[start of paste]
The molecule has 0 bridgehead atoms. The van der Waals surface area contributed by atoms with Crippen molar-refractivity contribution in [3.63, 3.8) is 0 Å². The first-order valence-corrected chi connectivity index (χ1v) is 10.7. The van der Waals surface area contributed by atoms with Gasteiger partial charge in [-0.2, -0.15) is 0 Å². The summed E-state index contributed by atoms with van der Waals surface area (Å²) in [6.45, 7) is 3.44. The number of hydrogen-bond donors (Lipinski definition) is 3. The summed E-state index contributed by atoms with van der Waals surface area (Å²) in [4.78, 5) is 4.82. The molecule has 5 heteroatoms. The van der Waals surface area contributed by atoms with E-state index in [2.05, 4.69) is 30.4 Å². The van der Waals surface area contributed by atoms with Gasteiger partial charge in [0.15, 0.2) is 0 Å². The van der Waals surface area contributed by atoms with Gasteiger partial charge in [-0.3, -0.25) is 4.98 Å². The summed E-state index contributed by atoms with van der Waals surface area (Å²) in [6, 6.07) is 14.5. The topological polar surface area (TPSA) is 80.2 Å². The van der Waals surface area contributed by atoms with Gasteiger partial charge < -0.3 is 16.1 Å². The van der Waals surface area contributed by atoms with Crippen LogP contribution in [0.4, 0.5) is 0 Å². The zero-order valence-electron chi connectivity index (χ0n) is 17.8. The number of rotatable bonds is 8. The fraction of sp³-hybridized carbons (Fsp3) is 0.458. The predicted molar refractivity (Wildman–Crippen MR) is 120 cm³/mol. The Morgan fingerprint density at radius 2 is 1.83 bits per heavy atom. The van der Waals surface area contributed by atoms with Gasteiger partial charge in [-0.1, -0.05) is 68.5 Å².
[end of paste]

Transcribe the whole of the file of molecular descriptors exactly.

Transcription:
The molecule has 0 bridgehead atoms. The van der Waals surface area contributed by atoms with Crippen molar-refractivity contribution in [3.63, 3.8) is 0 Å². The first-order valence-corrected chi connectivity index (χ1v) is 10.7. The van der Waals surface area contributed by atoms with Gasteiger partial charge in [-0.2, -0.15) is 0 Å². The summed E-state index contributed by atoms with van der Waals surface area (Å²) in [6.45, 7) is 3.44. The number of hydrogen-bond donors (Lipinski definition) is 3. The summed E-state index contributed by atoms with van der Waals surface area (Å²) in [4.78, 5) is 4.82. The molecule has 5 heteroatoms. The van der Waals surface area contributed by atoms with E-state index in [2.05, 4.69) is 30.4 Å². The van der Waals surface area contributed by atoms with Gasteiger partial charge in [0.15, 0.2) is 0 Å². The van der Waals surface area contributed by atoms with Gasteiger partial charge in [-0.3, -0.25) is 4.98 Å². The summed E-state index contributed by atoms with van der Waals surface area (Å²) in [6, 6.07) is 14.5. The topological polar surface area (TPSA) is 80.2 Å². The van der Waals surface area contributed by atoms with Gasteiger partial charge < -0.3 is 16.1 Å². The van der Waals surface area contributed by atoms with Crippen LogP contribution in [0.4, 0.5) is 0 Å². The zero-order valence-electron chi connectivity index (χ0n) is 17.8. The number of rotatable bonds is 8. The fraction of sp³-hybridized carbons (Fsp3) is 0.458. The predicted molar refractivity (Wildman–Crippen MR) is 120 cm³/mol. The Morgan fingerprint density at radius 2 is 1.83 bits per heavy atom. The van der Waals surface area contributed by atoms with Gasteiger partial charge in [-0.1, -0.05) is 68.5 Å².